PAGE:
Last night I cooked with what I call the “Holy Trinity” of seasonings: that perfect combination that can apply in many situations; but always ends up smelling and tasting great, whenever you use it.
Sage, and Thyme, mixed with a bit of the EVO. (Extra Virgin Olive Oil).
Last night’s application was a pork tenderloin. The herbs were mixed into the olive oil to make a fluid paste that could easily be brushed onto the piece of meat, coating the meat with the herbs well, without excess oil. The pork tenderloin came out great; this combo of seasonings is fail safe for a good meal, and the best thing is, when you come downstairs the next day, your kitchen smells absolutely wonderful! (Unlike some other “after odors”)
The cool thing was, this time, the sage was not bought from the grocery store, it was from my own garden.
I have grown flowers for many years, and intermittently, vegetables. I try, and then give up, because of all the “help” I get from the local groundhog, deer, raccoons, skunks, and even moles (who tunneled thru a perfectly lovely row of carrots one year). But a year and a half ago my husband got into the act with me. He wanted to try a new spot on the side of the house which gets a lot of sun, and helped me construct a nice raised bed, complete with a fence. That first year was moderately successful – and it did prove to be critter proof! Last year, we tweaked the layout and variety of what we planted, and I relegated space to a few herbs, which I sowed directly into the bed late May.
Although I always sow a pot of basil seeds inside the house to keep in the kitchen, I wanted to plant some outside, as my kitchen planting stays rather small. I wanted those big, healthy, aromatic leaves. For whatever reason, the outside germination rate was fairly low, but I did get several nice healthy plants growing.
Rosemary was my next choice. Very poor germination, I ended up with two plants. Plus I failed to read the packet – it requires a loooong time for germination, and they recommended starting them indoors. Oops. At the end of the summer I had two sprigs about three inches high… that was it.
Sage: this was my bumper crop. Very high germination rate, I ended up with 20 plants in two small rows, that grew very thriftily over the summer.
I let the herbs stay in the garden long past when the other vegetables were harvested, but eventually a hard frost loomed. It was the baby rosemary plants that inspired me to pot my herbs, to keep in the house through the winter. I didn’t pot all the basil and sage, some I cut to dry. I made one pot of basil plants and five pots of sage (and I still had plenty of sage left over to dry!) Plus the rosemary plants went into one pot.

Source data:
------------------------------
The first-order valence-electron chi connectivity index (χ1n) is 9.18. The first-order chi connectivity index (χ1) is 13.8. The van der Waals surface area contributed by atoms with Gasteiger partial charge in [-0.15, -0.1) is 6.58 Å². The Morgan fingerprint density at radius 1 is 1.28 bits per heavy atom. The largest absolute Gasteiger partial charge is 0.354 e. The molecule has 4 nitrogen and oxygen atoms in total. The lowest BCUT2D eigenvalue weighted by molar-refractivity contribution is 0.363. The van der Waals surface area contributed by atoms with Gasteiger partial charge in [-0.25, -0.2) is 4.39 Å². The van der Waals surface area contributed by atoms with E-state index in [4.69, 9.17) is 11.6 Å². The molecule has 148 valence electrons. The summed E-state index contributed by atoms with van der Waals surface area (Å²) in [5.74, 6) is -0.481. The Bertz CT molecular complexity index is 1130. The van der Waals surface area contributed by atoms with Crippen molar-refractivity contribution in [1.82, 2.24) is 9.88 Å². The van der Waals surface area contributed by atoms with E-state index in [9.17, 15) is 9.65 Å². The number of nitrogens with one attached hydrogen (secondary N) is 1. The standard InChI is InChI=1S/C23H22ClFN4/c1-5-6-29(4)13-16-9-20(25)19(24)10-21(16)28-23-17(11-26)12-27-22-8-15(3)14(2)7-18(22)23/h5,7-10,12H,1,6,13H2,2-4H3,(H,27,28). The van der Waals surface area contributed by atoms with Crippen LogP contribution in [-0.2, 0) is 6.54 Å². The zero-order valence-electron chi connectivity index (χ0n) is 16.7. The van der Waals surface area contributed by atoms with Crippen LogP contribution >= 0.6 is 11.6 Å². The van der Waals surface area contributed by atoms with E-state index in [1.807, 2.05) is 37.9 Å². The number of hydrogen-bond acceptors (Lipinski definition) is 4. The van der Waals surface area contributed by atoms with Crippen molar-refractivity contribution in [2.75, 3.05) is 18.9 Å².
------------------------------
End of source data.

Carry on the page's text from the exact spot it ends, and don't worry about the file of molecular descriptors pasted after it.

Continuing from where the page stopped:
It’s been really nice to have the fresh herbs in the house. When we cook a turkey or chicken, I have plenty of sage leaves to put under the skin and inside the cavity. Love doing that. But with five pots, periodically I have to prune them back a bit, so I’m always drying leaves. The basil is used frequently too; I don’t just pull leaves, I clip the stem down a bit, which actually stimulates new growth. The rosemary I have not touched yet, but I will be doing so soon, so that it will branch and not get too spindly.
The plants have done amazingly well. It was this last new moon cycle that saw me using them for other than culinary purposes, and that got me thinking. Planning my garden for the spring.
Over time I have developed a personal dictionary of herbs, wildflowers, roots, trees… even foods… that lists their magical or ritual uses. Some entries are more complete than others, but I do try to tuck away nuggets of information when I encounter them. I think maybe its time to go back and review that dictionary, maybe add to it.
My goal is this: a well balanced garden. Both in terms of nutritional benefits for my family – you can’t eat too many vegetables. But beyond just eating: balancing and supporting our goals, our wishes and desires.
What vegetables, herbs, and flowers have associations that represent what we need in our lives, and what we aspire too? What are the plants that have different elemental associations? Can I come up with a garden plan that will include plants that will draw upon all the elements? Hmm. I’m not going to limit myself to just the vegetable plot… some of my flower beds might profit from a “redo” as well. Maybe some of the kitchen witches out there could give me some pointers…..
So, that’s my homework, my preparation for Imbolc. What do I wish to see realized for my family over the months to come? What plantings do I want to include for their positive associations? What plantings will represent all the different elements? That will keep me busy for a bit. I’ll be drawing up my garden plan, and will lay it out on one of my altars the eve of Imbolc. As I light my candles, I will ask for a blessing, that those plans will see fruition.
May the seeds you sow in darkness bring new life in the coming light.